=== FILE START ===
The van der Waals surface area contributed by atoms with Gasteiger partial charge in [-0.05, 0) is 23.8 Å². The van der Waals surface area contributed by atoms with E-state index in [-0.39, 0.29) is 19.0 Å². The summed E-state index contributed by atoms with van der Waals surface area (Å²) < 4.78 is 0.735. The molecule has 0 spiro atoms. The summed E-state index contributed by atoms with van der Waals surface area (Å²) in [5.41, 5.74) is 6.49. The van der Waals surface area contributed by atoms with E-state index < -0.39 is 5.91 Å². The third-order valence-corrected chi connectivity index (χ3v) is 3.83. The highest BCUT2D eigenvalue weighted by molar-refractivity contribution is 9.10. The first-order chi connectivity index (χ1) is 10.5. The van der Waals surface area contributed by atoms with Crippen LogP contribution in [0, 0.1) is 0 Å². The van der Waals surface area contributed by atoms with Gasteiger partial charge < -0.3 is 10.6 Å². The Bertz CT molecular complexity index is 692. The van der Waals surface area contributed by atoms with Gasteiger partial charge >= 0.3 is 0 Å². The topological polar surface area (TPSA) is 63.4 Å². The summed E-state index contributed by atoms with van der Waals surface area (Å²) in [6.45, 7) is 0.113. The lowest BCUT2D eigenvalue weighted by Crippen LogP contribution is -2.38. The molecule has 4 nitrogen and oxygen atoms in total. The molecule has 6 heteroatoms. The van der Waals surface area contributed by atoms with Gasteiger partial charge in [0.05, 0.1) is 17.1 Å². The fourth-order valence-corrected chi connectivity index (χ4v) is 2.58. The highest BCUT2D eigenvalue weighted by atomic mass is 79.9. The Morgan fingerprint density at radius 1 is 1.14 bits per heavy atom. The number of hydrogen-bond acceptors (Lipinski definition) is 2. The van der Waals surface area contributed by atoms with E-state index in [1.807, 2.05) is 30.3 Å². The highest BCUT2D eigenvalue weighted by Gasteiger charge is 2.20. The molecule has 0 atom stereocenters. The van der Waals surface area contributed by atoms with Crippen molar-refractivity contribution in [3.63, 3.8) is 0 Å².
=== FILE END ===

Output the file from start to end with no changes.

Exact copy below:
The van der Waals surface area contributed by atoms with Gasteiger partial charge in [-0.05, 0) is 23.8 Å². The van der Waals surface area contributed by atoms with E-state index in [-0.39, 0.29) is 19.0 Å². The summed E-state index contributed by atoms with van der Waals surface area (Å²) < 4.78 is 0.735. The molecule has 0 spiro atoms. The summed E-state index contributed by atoms with van der Waals surface area (Å²) in [5.41, 5.74) is 6.49. The van der Waals surface area contributed by atoms with E-state index < -0.39 is 5.91 Å². The third-order valence-corrected chi connectivity index (χ3v) is 3.83. The highest BCUT2D eigenvalue weighted by molar-refractivity contribution is 9.10. The first-order chi connectivity index (χ1) is 10.5. The van der Waals surface area contributed by atoms with Crippen LogP contribution in [0, 0.1) is 0 Å². The van der Waals surface area contributed by atoms with Gasteiger partial charge < -0.3 is 10.6 Å². The Bertz CT molecular complexity index is 692. The van der Waals surface area contributed by atoms with Gasteiger partial charge >= 0.3 is 0 Å². The topological polar surface area (TPSA) is 63.4 Å². The summed E-state index contributed by atoms with van der Waals surface area (Å²) in [6.45, 7) is 0.113. The lowest BCUT2D eigenvalue weighted by Crippen LogP contribution is -2.38. The molecule has 4 nitrogen and oxygen atoms in total. The molecule has 6 heteroatoms. The van der Waals surface area contributed by atoms with Gasteiger partial charge in [0.05, 0.1) is 17.1 Å². The fourth-order valence-corrected chi connectivity index (χ4v) is 2.58. The highest BCUT2D eigenvalue weighted by atomic mass is 79.9. The Morgan fingerprint density at radius 1 is 1.14 bits per heavy atom. The number of hydrogen-bond acceptors (Lipinski definition) is 2. The van der Waals surface area contributed by atoms with E-state index in [1.807, 2.05) is 30.3 Å². The highest BCUT2D eigenvalue weighted by Gasteiger charge is 2.20. The molecule has 0 atom stereocenters. The van der Waals surface area contributed by atoms with Crippen molar-refractivity contribution in [3.63, 3.8) is 0 Å².